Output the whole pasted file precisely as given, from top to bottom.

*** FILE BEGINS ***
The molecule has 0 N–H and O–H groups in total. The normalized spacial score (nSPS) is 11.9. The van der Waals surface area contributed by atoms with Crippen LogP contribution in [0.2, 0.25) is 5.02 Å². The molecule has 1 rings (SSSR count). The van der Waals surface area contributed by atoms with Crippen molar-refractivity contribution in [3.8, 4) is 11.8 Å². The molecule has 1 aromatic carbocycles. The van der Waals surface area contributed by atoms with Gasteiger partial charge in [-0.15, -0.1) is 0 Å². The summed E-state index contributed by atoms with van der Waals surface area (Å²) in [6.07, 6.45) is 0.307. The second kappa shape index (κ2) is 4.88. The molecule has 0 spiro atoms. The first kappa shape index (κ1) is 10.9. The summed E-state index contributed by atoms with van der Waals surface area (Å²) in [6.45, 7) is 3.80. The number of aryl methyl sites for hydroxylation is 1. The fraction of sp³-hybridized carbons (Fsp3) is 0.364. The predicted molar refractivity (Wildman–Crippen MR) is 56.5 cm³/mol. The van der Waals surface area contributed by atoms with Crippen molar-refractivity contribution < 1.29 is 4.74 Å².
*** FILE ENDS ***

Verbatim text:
The molecule has 0 N–H and O–H groups in total. The normalized spacial score (nSPS) is 11.9. The van der Waals surface area contributed by atoms with Crippen LogP contribution in [0.2, 0.25) is 5.02 Å². The molecule has 1 rings (SSSR count). The van der Waals surface area contributed by atoms with Crippen molar-refractivity contribution in [3.8, 4) is 11.8 Å². The molecule has 1 aromatic carbocycles. The van der Waals surface area contributed by atoms with Gasteiger partial charge in [-0.15, -0.1) is 0 Å². The summed E-state index contributed by atoms with van der Waals surface area (Å²) in [6.07, 6.45) is 0.307. The second kappa shape index (κ2) is 4.88. The molecule has 0 spiro atoms. The first kappa shape index (κ1) is 10.9. The summed E-state index contributed by atoms with van der Waals surface area (Å²) in [6.45, 7) is 3.80. The number of aryl methyl sites for hydroxylation is 1. The fraction of sp³-hybridized carbons (Fsp3) is 0.364. The predicted molar refractivity (Wildman–Crippen MR) is 56.5 cm³/mol. The van der Waals surface area contributed by atoms with Crippen molar-refractivity contribution < 1.29 is 4.74 Å².